We will also use pg_cron to delete rows in the metrics_labels table that no longer correspond to any metrics data.

Here’s how those tables were set up:

-- Create the metric_labels table, unique by (metric name, instance ID)
CREATE TABLE metric_labels (
    name TEXT NOT NULL,
    instance_id TEXT NOT NULL REFERENCES instances (instance_id),
    CONSTRAINT unique_metric_label UNIQUE (name, instance_id)

CREATE INDEX idx_metric_labels_name ON metric_labels (name);
CREATE INDEX idx_metric_labels_instance_id ON metric_labels (instance_id);

CREATE TABLE metric_values (
    label_id INTEGER REFERENCES metric_labels (id),

-- Index on the partition key
CREATE INDEX idx_metric_values_time ON metric_values (time);
CREATE INDEX idx_metric_values_label_id ON metric_values (label_id);

-- Enable automatic partitioning with pg_partman
SELECT create_parent('public.metric_values', 'time', 'native', '1 day');

-- Configure retention policy for metric_values to keep partitions for 90 days
UPDATE part_config
    SET retention = '90 days',
        retention_keep_table = false,
        retention_keep_index = false,
        infinite_time_partitions = true
    WHERE parent_table = 'public.metric_values';

This pg_partman configuration automatically drops metrics_values partitions that are older than 90 days old. To keep the metric_labels table clean, we schedule a daily job to delete unused labels using pg_cron:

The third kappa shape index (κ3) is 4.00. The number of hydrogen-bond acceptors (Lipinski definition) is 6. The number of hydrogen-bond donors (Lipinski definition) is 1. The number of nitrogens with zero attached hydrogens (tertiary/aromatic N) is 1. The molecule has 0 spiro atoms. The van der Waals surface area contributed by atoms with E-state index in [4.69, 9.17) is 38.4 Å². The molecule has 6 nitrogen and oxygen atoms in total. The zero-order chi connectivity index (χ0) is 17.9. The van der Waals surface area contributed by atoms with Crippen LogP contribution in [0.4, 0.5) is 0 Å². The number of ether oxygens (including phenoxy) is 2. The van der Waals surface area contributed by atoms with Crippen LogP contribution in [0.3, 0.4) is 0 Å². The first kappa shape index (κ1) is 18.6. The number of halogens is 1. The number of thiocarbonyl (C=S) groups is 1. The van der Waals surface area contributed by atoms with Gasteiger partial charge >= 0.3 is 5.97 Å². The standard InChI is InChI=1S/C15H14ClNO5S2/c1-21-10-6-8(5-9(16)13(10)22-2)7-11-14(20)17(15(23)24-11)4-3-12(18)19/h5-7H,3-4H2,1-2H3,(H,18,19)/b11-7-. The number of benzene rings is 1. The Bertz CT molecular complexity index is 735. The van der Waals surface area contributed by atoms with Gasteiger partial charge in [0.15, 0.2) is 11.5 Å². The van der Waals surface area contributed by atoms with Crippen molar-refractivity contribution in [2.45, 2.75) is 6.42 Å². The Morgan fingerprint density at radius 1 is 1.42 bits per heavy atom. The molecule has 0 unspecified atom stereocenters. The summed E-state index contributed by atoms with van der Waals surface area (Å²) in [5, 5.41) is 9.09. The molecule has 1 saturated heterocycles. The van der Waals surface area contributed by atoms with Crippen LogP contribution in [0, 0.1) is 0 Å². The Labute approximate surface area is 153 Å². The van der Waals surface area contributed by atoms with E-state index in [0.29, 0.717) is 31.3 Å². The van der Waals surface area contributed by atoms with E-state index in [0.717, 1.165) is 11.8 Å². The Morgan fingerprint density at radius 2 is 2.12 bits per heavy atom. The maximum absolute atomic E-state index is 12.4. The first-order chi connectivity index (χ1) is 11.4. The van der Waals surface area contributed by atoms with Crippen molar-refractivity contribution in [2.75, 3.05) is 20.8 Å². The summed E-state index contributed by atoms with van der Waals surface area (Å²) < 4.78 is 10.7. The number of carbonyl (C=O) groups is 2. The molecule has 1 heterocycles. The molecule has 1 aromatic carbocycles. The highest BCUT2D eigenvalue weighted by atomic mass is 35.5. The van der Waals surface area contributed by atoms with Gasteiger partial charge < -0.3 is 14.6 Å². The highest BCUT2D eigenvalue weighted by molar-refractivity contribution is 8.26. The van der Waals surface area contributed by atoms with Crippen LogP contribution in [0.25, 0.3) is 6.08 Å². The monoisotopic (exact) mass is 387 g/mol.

CREATE OR REPLACE FUNCTION delete_unused_metric_labels() RETURNS void AS $$
    DELETE FROM metric_labels
    WHERE id NOT IN (
        SELECT DISTINCT label_id
        FROM metric_values
$$ LANGUAGE plpgsql;

-- Schedule the delete_unused_metric_labels function to run daily at 8:00 AM
SELECT cron.schedule('0 8 * * *', 'SELECT delete_unused_metric_labels()');

By leveraging pg_partman and pg_cron, we now have a simple way of efficiently storing metrics.

Further optimizing with Tembo Time Series Stack

This data model helps us efficiently store time series data for our use case. However, as our dataset gets larger and queries get complex, we’ll need more features like compression, long-term retention, and analytical functions.

At Tembo, we recently released our Time Series Stack which makes it very easy to work with time series data efficiently with PostgreSQL. To store your own time series data, you can deploy the Time Series Stack with a single click on Tembo Cloud.

If you’d like to work with Prometheus data from inside of Postgres, you can also look at prometheus_fdw on GitHub, or read about it in the blog.

We plan to migrate this system to the time series stack to use all the time series features Postgres and it’s extensions can provide. You can look forward to our blog covering that journey.